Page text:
What’s just happened with this coronavirus story in China is a huge step. I worked on pangolins. The Standing Committee of the National People’s Congress has approved a permanent nationwide ban on the consumption and illegal trade of wild animals. It’s incredible. That’s something like an 80 billion dollar industry every year in China. We’ve known for a long time that there are party connections and also a very strong nationalistic pride when it comes to traditional medicine across China.
If this ban really happens, it changes the game in terms of endangered wildlife. But what we’ve seen in the past, when it comes to ivory and rhino horn and other things, is that it goes underground. There’s no doubt in my mind that there are still websites where you can order what you want. We’ll see if China addresses the online trade as well as the markets. Then I’ll feel we’ve had a seismic change in what it means for wildlife.
It’s going to be interesting to see how that all plays out in the future, but watching the economic effect of coronavirus on the world, which is the effect of a zoonotic disease transmission… I’m hoping that coronavirus is a huge wake-up call. Hopefully that ends up being really good for the survival of wildlife around the world.
You mentioned the pangolin, which is thought to have been a possible source of the coronavirus. It’s the most trafficked mammal in the world but many people wouldn’t have heard of them before the coronavirus.
Yes, over a million pangolins have been trafficked in the last 10 years. We have no idea how many are left.
We’ve paid a lot of attention to the mega fauna. What’s been happening is that the smaller species have been disappearing at an incredible rate, because we’re not paying much attention to them and because a lot of people haven’t actually heard of them. So much of the frog world is disappearing. Nothing is really safe at this time.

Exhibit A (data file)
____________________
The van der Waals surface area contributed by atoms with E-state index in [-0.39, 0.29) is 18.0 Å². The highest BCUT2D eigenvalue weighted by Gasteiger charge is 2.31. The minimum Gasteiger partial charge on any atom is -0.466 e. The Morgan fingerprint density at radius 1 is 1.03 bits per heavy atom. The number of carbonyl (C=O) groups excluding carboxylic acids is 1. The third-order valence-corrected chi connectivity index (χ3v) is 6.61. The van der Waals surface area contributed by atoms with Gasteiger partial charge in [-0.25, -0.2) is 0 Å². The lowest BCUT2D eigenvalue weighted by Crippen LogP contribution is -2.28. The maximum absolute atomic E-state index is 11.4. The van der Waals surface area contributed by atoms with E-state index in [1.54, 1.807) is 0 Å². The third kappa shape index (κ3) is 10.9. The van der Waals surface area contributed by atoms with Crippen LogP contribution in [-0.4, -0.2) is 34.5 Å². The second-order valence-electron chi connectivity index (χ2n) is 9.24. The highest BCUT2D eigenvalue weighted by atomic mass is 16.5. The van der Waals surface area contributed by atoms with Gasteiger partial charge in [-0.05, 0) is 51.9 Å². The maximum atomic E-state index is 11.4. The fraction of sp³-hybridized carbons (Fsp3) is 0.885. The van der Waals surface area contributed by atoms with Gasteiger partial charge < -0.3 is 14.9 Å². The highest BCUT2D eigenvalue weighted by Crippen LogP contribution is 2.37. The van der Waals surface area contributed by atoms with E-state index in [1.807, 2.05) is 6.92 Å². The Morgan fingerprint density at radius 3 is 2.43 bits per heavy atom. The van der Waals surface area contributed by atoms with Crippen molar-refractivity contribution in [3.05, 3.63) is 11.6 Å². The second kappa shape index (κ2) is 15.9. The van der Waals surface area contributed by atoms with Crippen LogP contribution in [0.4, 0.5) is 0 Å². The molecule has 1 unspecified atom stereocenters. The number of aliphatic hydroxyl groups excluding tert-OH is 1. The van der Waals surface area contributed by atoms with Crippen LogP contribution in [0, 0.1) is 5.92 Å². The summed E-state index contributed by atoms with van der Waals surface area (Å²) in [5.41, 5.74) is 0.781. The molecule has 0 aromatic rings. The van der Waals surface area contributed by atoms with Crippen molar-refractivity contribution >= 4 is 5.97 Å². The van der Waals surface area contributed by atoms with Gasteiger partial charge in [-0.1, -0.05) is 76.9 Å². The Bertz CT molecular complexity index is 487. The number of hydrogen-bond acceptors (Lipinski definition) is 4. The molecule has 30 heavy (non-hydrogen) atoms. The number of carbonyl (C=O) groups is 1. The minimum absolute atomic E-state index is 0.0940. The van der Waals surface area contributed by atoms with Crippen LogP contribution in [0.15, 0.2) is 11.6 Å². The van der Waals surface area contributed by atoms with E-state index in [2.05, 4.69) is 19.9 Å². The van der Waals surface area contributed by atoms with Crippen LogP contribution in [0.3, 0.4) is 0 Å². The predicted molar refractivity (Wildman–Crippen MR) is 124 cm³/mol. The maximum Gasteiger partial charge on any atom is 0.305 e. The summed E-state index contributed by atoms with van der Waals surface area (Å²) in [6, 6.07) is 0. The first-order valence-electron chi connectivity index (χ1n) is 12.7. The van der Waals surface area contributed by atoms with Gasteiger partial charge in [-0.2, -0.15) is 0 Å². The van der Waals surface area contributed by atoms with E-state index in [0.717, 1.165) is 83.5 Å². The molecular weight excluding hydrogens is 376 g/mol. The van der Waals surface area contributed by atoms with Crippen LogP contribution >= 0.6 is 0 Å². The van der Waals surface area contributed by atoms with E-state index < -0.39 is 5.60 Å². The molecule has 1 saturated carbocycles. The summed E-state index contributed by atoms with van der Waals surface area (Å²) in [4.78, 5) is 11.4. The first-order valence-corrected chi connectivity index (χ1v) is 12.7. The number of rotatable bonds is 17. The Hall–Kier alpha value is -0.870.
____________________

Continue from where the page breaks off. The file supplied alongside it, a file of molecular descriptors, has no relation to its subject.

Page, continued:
It’s amazing the amount of consumption without verifiable scientific back-up. China’s pharmaceutical industry alone requires something like 28 tons of pangolin scales every year. I’m talking about big pharma industrial grinders in factories, grinding up the pangolin scales for traditional medicine. This isn’t wild market stuff. This isn’t illegal trade. Pangolin scales are just keratin. It’s entirely a placebo. But this is a medicine system that believes consuming this product allows you to inhabit the spirit of the animal.
From the illegal wildlife trade to climate change we know a lot of the solutions. Are you frustrated by how slowly the changes the world needs are coming, if they’re coming at all?
There are so many things that are so strange about our civilization. I was looking yesterday at something that said that only three percent of US military spending could solve starvation globally. I look at the amount of money we spend on our military and think “If we put that into sustainability, or even put half of that into sustainability, we could solve all this stuff.’ Unless we accord the environment a different value to the one we have accorded it, then it may not survive.
But there’s a tremendous disconnect between leadership and the environment. If we could just prioritize what’s happening environmentally to a greater extent… We have the budgets. We have the brainpower to solve all these things. They’re just not a priority.
That’s a mystery to me, considering we’re all standing on one planet here. We have the skills to sort out these issues, yet we don’t do it. And it seems to be on the basis of economic priorities and poor leadership. It’s amazing Greta Thunberg had the influence that she did, that a sixteen-year-old is what was required to get our attention. But she seems to have faded into the background again.
Sometimes it feels like humanity is only two feet from the cave and we’re not really meant to progress that much further.
Brent Stirton’s website: www.brentstirton.com.
Follow him on Instagram: @brentstirton.
Graeme Green is a photographer and journalist: www.graeme-green.com.